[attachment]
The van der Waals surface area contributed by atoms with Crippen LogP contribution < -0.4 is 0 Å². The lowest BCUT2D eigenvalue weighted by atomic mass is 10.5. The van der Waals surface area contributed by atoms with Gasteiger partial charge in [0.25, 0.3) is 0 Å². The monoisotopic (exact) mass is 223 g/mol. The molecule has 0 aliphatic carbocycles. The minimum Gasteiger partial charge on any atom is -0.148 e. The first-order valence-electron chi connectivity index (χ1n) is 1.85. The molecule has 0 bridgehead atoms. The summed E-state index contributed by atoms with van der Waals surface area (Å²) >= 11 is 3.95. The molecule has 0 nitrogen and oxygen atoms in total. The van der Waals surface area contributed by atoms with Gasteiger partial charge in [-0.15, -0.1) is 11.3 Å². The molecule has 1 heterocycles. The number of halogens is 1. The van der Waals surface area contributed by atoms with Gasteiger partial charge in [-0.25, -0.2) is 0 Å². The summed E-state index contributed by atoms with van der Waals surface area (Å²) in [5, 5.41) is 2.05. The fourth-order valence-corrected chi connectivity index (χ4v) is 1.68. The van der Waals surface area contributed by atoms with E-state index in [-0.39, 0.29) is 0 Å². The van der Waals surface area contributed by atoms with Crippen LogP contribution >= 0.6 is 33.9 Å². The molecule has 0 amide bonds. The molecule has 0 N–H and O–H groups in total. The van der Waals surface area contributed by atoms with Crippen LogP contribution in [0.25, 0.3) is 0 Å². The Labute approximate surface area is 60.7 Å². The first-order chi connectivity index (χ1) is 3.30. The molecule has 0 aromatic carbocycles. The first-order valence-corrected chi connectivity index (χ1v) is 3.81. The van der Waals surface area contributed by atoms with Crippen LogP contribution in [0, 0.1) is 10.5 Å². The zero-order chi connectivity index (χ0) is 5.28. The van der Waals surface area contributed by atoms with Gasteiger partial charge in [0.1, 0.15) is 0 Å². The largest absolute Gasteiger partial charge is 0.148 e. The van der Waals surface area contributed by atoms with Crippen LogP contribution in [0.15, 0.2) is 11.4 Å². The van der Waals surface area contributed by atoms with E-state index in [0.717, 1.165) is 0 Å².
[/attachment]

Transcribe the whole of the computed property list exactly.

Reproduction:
The van der Waals surface area contributed by atoms with Crippen LogP contribution < -0.4 is 0 Å². The lowest BCUT2D eigenvalue weighted by atomic mass is 10.5. The van der Waals surface area contributed by atoms with Gasteiger partial charge in [0.25, 0.3) is 0 Å². The monoisotopic (exact) mass is 223 g/mol. The molecule has 0 aliphatic carbocycles. The minimum Gasteiger partial charge on any atom is -0.148 e. The first-order valence-electron chi connectivity index (χ1n) is 1.85. The molecule has 0 bridgehead atoms. The summed E-state index contributed by atoms with van der Waals surface area (Å²) >= 11 is 3.95. The molecule has 0 nitrogen and oxygen atoms in total. The van der Waals surface area contributed by atoms with Gasteiger partial charge in [-0.15, -0.1) is 11.3 Å². The molecule has 1 heterocycles. The number of halogens is 1. The van der Waals surface area contributed by atoms with Gasteiger partial charge in [-0.25, -0.2) is 0 Å². The summed E-state index contributed by atoms with van der Waals surface area (Å²) in [5, 5.41) is 2.05. The fourth-order valence-corrected chi connectivity index (χ4v) is 1.68. The van der Waals surface area contributed by atoms with E-state index in [-0.39, 0.29) is 0 Å². The van der Waals surface area contributed by atoms with Crippen LogP contribution >= 0.6 is 33.9 Å². The molecule has 0 amide bonds. The molecule has 0 N–H and O–H groups in total. The van der Waals surface area contributed by atoms with Crippen LogP contribution in [0.25, 0.3) is 0 Å². The Labute approximate surface area is 60.7 Å². The first-order chi connectivity index (χ1) is 3.30. The molecule has 0 aromatic carbocycles. The first-order valence-corrected chi connectivity index (χ1v) is 3.81. The van der Waals surface area contributed by atoms with Crippen LogP contribution in [0, 0.1) is 10.5 Å². The zero-order chi connectivity index (χ0) is 5.28. The van der Waals surface area contributed by atoms with Gasteiger partial charge in [0.1, 0.15) is 0 Å². The largest absolute Gasteiger partial charge is 0.148 e. The van der Waals surface area contributed by atoms with Crippen LogP contribution in [0.15, 0.2) is 11.4 Å². The van der Waals surface area contributed by atoms with E-state index in [0.717, 1.165) is 0 Å².